But I thought back to Andrew and the Running Reaper, and realised that I actually felt fine. So instead of trying to slow down, I decided to roll with it and see what happened.

Heading out of Taunton, via the scenic route

As we headed out of Taunton through Norton Fitzwarren, I just focused on getting to the end of the next mile, enjoying the fabulous views around me and keeping my breathing relaxed. I wasn’t really tracking my speed, but as each mile ticked by, I noticed that I was dropping further and further below my target 10 minute mile pace.

We reached mile 6 and turned towards Oake. At this point, my calf muscles started to niggle ever so slightly. I focused on moving from my centre and letting my heels float up behind me, and could feel my legs relaxing and working less hard.

By the time we got to 8 miles and were nearing Bradford-on-Tone, I was feeling really good. Only 5 miles to go. I had this in the bag!

Then a short stop to do up a shoelace which had come undone. As soon as I started back running, I suddenly felt completely knackered. As though my body had decided that’s enough, we’re done for today. And this just as we hit a sharp little hill up into the village.

Somehow I made it to the top. It wasn’t pretty. And it wasn’t very chi. But hey, don’t judge me.

Bradford-on-Tone, and the chi ain’t flowing

Soon we were leaving Bradford-on-Tone behind, on quiet country roads. The start of the new route and a run into the unknown.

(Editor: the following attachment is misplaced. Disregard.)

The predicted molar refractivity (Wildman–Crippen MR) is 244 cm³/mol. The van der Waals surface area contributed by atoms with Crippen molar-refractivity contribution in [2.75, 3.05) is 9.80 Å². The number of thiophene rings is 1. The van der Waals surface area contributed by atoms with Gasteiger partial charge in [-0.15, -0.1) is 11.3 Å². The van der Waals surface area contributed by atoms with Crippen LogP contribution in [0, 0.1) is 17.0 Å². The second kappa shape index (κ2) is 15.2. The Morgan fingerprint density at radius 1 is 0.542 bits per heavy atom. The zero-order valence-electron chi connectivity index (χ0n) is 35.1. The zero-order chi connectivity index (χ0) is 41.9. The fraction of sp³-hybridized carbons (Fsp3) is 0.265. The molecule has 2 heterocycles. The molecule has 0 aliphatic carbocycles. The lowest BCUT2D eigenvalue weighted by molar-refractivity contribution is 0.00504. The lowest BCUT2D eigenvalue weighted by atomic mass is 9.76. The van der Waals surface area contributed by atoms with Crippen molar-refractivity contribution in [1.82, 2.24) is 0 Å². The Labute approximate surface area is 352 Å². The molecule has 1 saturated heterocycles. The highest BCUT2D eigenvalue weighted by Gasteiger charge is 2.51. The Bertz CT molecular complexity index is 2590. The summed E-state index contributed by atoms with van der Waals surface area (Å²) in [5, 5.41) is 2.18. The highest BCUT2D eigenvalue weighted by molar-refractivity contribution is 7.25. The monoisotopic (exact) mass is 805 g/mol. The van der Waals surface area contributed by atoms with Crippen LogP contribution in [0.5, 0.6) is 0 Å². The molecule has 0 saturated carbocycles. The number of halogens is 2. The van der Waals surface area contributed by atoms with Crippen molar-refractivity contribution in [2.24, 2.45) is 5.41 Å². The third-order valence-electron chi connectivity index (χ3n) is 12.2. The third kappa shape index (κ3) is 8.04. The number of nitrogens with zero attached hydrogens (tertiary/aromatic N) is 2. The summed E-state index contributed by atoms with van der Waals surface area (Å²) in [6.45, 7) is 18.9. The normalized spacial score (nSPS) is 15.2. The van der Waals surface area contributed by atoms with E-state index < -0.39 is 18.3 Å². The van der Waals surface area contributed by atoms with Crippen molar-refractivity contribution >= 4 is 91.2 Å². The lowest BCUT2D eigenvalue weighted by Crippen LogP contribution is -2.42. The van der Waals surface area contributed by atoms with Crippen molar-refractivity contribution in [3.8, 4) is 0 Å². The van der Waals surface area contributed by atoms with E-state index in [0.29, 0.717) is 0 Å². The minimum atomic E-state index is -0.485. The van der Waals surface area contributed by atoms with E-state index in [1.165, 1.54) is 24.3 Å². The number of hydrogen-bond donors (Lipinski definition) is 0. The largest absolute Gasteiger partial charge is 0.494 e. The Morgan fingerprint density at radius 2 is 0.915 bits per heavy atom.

To start with, it was mostly gentle downhills, giving me a chance to settle back into my running. I checked in with how I was feeling: tired, but still pretty good. Each time I felt my legs starting to work too hard, I went back to my focus. And the miles kept ticking by.

We hit an evil little incline that seemed to go on far longer than was absolutely necessary. As I passed 10 miles well under 90 minutes, though, the realisation hit that a sub-2 hour finish was possible. But that steep hill near the finish was starting to play on my mind. I decided ahead of time to concede defeat and walk it.

Mile 11, and exhaustion was setting in. Just a couple more miles to go.

And then at last. There it was. The final hill. Which seemed to have shrunk in the wash. I ran up most of it, but as it steepened near the end, tired legs decided walking was a better option. And then there I was at the top, no more hills and with a little more than a mile to go.

Down the other side, and the realisation that the run from the bottom of the hill is always longer than you think. But then the finish line in sight and comfortably under the 2 hours.

My fastest time in more than 15 years. Not bad for a rusty old half-marathoner.

After being a runner for more than 25 years, and hitting 50 last year, it’s a weird experience to find myself getting faster again. And not by trying harder, but by trying less. It feels as though there’s a lot more to come, and I’m curious to see where this can take me. 2017 looks set to be an interesting year, just as long I can keep that Running Reaper under control 🙂


  1. Really enjoyed reading this, I feel inspired for tomorrow morning. Starting again after missing 10 days due to illness. The last few weeks I feel as if I’ve been taking 2 steps forward and 3 back! But I feel better after reading this. Thankyou

    • Glad it helped, Katherine, and sorry to hear you’ve been under the weather. Take it easy and I’m sure you’ll be back in the swing of things with your running before too long x

  2. I feel with practice Chi running will get me sub 2 for a half. Well done. You are a great example of Chi running X